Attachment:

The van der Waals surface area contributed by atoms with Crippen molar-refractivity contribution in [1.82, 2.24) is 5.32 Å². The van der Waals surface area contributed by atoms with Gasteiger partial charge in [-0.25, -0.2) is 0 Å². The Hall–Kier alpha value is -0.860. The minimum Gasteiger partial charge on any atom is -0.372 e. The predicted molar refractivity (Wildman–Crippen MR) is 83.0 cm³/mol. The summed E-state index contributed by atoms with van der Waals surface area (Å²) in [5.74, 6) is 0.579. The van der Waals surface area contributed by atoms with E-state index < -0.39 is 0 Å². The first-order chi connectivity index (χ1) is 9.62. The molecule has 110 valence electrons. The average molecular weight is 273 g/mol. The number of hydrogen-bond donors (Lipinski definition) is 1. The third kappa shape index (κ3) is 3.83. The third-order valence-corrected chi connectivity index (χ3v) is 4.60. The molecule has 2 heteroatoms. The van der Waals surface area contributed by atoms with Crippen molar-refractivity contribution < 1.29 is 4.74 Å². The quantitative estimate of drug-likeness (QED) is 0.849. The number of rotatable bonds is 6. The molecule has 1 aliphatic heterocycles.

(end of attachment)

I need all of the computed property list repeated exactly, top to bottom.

The van der Waals surface area contributed by atoms with Crippen molar-refractivity contribution in [1.82, 2.24) is 5.32 Å². The van der Waals surface area contributed by atoms with Gasteiger partial charge in [-0.25, -0.2) is 0 Å². The Hall–Kier alpha value is -0.860. The minimum Gasteiger partial charge on any atom is -0.372 e. The predicted molar refractivity (Wildman–Crippen MR) is 83.0 cm³/mol. The summed E-state index contributed by atoms with van der Waals surface area (Å²) in [5.74, 6) is 0.579. The van der Waals surface area contributed by atoms with E-state index < -0.39 is 0 Å². The first-order chi connectivity index (χ1) is 9.62. The molecule has 110 valence electrons. The average molecular weight is 273 g/mol. The number of hydrogen-bond donors (Lipinski definition) is 1. The third kappa shape index (κ3) is 3.83. The third-order valence-corrected chi connectivity index (χ3v) is 4.60. The molecule has 2 heteroatoms. The van der Waals surface area contributed by atoms with Crippen molar-refractivity contribution < 1.29 is 4.74 Å². The quantitative estimate of drug-likeness (QED) is 0.849. The number of rotatable bonds is 6. The molecule has 1 aliphatic heterocycles.